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WINONA LADUKE: Observations from the proposed Enbridge pipeline route

Winona LaDuke speaks against Enbridge’s proposed Line 3 oil pipeline replacement project before the final public meeting regarding the Draft Environmental Impact Statement outside of the Sanford Center. (Pioneer file photo)

I am counting butterflies this week. From the back of a horse, I’ve been surveying the territory of northern Minnesota. It’s a land of wild rice, milkweed, berries, bergamot and life. It’s a slow pace, and what I notice is there are not that many butterflies. In fact, there are not that many of any insects. This is my fifth year riding and canoeing the proposed route of the new Enbridge pipeline project to see what is out there and show that I value this world.

The truth is we have become a people who live in a box -- not only a house, a housing project, a city, but a computer, a phone, and a box of our own social limitations. When we stick in our manmade world of things, I fear that we lose our hearts to the world.

Over 99 percent of GMO acreage is already engineered by chemical companies to tolerate heavy herbicide use and/or produce insecticide in every cell of every plant over the entire growing season. That’s why a lot of the monarch butterflies are gone.

Scientists blame a phenomenon known as Nature Deficit Disorder. In his 2005 book, “Last Child in the Woods,” Richard Louv talks about the five hours a day we spend in front of the television, and the children we keep inside. One consequence is that children have limited respect for their natural surroundings. Louv writes, “An increasing pace in the last three decades, approximately, of a rapid disengagement between children and direct experiences in nature…has profound implications, not only for the health of future generations but for the health of the Earth itself.”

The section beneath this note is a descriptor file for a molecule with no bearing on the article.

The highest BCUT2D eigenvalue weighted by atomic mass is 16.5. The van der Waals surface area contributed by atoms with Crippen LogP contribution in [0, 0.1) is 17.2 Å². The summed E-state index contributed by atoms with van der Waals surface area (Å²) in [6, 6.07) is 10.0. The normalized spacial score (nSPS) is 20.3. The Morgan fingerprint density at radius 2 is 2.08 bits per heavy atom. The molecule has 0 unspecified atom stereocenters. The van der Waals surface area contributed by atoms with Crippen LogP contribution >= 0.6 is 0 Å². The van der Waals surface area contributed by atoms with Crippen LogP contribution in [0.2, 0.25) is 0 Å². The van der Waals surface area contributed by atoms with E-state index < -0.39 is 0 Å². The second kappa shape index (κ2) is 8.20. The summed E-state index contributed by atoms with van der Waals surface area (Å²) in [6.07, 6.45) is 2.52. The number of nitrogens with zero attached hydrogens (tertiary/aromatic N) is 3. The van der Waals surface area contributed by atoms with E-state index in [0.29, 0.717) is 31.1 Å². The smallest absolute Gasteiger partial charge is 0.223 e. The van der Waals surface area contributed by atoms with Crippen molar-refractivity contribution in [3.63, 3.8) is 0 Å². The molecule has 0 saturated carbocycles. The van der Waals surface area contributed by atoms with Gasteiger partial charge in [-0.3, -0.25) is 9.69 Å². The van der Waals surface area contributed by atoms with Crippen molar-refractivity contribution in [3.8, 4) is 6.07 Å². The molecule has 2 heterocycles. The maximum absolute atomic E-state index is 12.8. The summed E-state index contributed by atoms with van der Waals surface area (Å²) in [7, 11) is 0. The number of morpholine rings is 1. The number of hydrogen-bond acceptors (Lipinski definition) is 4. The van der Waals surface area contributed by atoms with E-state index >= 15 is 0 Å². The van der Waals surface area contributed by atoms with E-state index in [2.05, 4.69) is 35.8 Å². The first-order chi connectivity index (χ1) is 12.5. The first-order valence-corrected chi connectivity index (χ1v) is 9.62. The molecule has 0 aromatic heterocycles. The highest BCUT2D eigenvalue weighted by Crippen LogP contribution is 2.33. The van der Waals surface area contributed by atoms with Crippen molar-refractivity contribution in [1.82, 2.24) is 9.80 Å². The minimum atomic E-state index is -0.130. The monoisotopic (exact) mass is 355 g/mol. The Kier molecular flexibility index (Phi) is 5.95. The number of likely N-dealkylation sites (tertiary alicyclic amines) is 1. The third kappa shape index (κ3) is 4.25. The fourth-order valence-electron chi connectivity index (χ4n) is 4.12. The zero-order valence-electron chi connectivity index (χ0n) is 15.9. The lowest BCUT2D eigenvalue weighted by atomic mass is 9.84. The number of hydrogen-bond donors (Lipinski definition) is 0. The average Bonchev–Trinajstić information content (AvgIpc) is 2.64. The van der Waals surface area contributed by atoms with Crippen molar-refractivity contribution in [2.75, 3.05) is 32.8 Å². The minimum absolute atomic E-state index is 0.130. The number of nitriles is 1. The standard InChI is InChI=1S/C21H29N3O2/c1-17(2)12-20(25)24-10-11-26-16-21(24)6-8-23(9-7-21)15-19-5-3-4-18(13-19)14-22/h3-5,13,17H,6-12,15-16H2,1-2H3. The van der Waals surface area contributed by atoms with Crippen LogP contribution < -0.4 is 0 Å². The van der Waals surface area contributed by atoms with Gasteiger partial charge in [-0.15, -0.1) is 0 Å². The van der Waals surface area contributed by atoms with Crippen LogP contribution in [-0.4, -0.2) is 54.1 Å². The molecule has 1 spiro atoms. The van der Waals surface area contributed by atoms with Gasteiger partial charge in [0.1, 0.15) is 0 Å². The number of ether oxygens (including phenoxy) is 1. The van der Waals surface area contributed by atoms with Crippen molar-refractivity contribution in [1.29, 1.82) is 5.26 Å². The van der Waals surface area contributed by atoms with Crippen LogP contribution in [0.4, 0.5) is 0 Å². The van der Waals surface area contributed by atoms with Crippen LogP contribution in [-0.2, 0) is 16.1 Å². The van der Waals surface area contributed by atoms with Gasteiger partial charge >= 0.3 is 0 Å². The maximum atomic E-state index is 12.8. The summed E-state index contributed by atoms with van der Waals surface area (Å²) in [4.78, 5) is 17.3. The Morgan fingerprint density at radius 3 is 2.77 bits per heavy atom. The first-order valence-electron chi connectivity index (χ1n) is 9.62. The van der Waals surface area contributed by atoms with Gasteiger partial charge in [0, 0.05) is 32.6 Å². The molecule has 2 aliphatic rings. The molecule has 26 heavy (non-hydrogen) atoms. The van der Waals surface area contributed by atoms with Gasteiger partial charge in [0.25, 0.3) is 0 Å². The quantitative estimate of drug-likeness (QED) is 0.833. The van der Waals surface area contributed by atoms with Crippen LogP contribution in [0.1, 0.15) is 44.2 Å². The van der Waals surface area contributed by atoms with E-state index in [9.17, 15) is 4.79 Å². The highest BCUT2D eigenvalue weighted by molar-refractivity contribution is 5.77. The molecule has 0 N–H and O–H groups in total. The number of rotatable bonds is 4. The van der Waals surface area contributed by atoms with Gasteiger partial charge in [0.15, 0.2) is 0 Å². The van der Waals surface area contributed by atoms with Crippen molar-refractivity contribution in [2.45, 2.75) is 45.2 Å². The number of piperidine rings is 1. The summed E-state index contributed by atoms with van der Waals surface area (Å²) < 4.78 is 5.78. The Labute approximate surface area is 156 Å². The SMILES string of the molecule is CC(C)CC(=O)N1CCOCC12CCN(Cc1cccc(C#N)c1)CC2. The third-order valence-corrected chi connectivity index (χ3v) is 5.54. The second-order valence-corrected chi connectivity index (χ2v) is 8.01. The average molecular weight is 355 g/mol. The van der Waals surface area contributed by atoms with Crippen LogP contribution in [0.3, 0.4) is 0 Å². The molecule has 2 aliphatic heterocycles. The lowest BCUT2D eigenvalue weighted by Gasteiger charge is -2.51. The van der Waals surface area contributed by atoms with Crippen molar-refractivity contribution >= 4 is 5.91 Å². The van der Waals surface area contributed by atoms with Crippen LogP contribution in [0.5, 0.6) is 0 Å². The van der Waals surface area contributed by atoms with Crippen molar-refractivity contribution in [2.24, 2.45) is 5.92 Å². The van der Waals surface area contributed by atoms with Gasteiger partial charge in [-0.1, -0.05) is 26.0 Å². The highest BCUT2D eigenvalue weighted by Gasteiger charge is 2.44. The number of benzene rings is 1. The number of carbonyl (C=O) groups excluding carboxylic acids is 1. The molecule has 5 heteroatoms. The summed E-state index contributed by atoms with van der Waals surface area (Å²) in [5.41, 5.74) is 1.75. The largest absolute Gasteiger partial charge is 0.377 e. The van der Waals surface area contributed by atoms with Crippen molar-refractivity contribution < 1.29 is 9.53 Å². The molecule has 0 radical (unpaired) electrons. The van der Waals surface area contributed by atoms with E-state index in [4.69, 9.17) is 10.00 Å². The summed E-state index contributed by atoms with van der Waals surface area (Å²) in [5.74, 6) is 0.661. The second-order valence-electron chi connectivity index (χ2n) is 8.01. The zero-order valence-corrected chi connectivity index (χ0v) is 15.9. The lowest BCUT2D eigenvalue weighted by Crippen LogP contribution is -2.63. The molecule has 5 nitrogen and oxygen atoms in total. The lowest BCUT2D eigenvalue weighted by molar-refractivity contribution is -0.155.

So, let me tell you what it looks like this week. The butterflies are in small numbers, but the deer, plants and wild rice look good. I’m not sure how the pollination is going because of the plunge in the number of pollinators. There are milkweed plants waiting for the monarchs, but no monarchs in sight.

I did, however, see a couple of bumblebees, and in one of our cars we found a dead bombus. This rare rusty-patched bumble bee is likely to be further endangered by additional mining and pipeline proposals. Bombus affinis is a friend of the chokecherry. If they are not pollinating, does that mean there are going to be fewer chokecherries?

The great Lakota leader Mathew King once said, “the only thing sadder than an Indian who is not free, is an Indian who does not remember what it is like to be free.” In many ways, that’s true now. For the Anishinaabeg to be free is to make maple syrup, harvest medicines, net fish, harvest wild rice and live the life of these northwoods and lakes.

The sound of the horse nation on our land, reminds us of the larger life around us. I see the few monarchs, the quietude of our lakes, and am grateful.

I am interested not in diminishing my relationship with nature, but in restoring it.

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